“Being in your 20s is like riding a galloping unicorn, drunk, through some magical forest brimming with fairies and gypsies and sprites. Everything glows and pops and hurts.”

“I was a lonely teenage broncin’ buck/with a pink carnation and a pick-up truck/but I knew I was out of luck/the day the music died.” – Don McLean, “American Pie”

My 20s, which on some level I felt would last forever, died in April, and uneventfully so.

I didn’t think much of it at the time, mainly because I was too busy working, like the well-behaved 30-something I am. But now that I’ve quit that job — as sports editor at a local paper — I’ve had time to reflect on what it truly means to be three decades old. 

Three decades old. Christ, that’s hard to fathom. Not so long ago, I was a spry chap of 22, getting drunk every Thursday night at a bar in Richmond, Virginia, called Starlight which offered $2 rail liquor drinks.

Eight years later, I’m living in the mountains of Western North Carolina. I max out at two drinks per sitting, mostly craft beers consumed in front of the TV while watching reruns of “Seinfeld” or “New Girl.” I’ll occasionally wander outside to water our blueberry bush.

Those Thursdays at Starlight had a special appeal for awhile. They allowed me to have “fun” while recovering from the most unhealthy relationship of my life. I’d go out with a couple of close friends and we’d stay up until the wee hours of the morning stupidly trying to pick up girls in a crowded, muggy bar. We succeeded a few times, but mostly we ended up hammered and alone — usually too hammered to register that we were alone, for better or worse.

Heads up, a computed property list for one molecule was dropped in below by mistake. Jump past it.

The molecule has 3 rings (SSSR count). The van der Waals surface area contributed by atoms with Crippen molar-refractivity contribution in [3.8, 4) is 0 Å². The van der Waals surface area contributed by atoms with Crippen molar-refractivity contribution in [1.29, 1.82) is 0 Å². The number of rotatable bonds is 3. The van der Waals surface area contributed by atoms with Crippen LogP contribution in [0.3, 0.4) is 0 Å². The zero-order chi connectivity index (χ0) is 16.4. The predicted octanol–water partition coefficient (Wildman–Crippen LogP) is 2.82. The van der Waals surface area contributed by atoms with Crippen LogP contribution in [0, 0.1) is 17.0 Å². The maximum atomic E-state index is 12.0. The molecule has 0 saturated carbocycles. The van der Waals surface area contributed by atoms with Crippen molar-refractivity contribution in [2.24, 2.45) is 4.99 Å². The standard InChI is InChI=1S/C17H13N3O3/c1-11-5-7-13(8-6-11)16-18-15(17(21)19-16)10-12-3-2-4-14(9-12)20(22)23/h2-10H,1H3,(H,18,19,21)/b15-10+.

It’s hard to imagine that I once had the stamina for such shenanigans. Nowadays, I’m buzzed after one Lagunitas, and I rarely go out at all, much less past 10 p.m. The thought of milling around at a club until 2 in the morning makes me want to crawl into a sleeping bag. And being shoulder-to-shoulder with so many strangers would now probably give me a panic attack, or at least an acute headache.

“It’s hard to imagine that I once had the stamina for such shenanigans. Nowadays, I’m buzzed after one Lagunitas, and I rarely go out at all, much less past 10 p.m. The thought of milling around at a club until 2 in the morning makes me want to crawl into a sleeping bag.”

My 30th birthday is a sign of the times for Millenials. My generation is no longer the default “young” generation. Some of us are well into our 30s, and a large swath of Gen Zers are moving into replace us in the ranks of the 20-somethings. They’re like us, but not entirely. There’s a definite difference between a 34-year old and a 21-year old, though it’s a less significant gap than previous generations.

Either way, it’s high time for Gen Zers to break into early adulthood and make some hard mistakes before they’re old and weary, like us cranky Millenials.

That’s the way it goes though, right? We do as much dumb stuff as possible before 25 or 30. We drink and hook up and make mistakes, so when we reach the three-decade plateau, we have no regrets, or at least a minimal amount of them.

Our likes and dislikes change as we progress through our 20s. New things become important, old preferences fade away. Our lives narrow in some ways, expand in others. If we’re lucky, we trim the fat and become more in tune with who we are as individuals.

Trimming the fat means different things to different people, of course. For some, it means cutting out (or at least cutting back) on drinking. For others, it means letting go of friends who no longer serve them. For others still, it means a change of scenery, or fleeing a soul-crushing job. Our 20s are our first act in adulthood: they establish who we are and what we like, setting the stage for the rest of the show. 

My first act was wracked with anxiety and missteps, as many first acts are. I’m not necessarily proud of the way I once behaved, but I stand by what I went through, because those struggles taught me a lot of hard lessons about who I am and who I am not. They were fat-trimming sessions.

“My first act was racked with anxiety and missteps, as many first acts are. I’m not necessarily proud of the way I once behaved, but I stand by what I went through, because those struggles taught me a lot of hard lessons about who I am and who I am not. They were fat-trimming sessions.”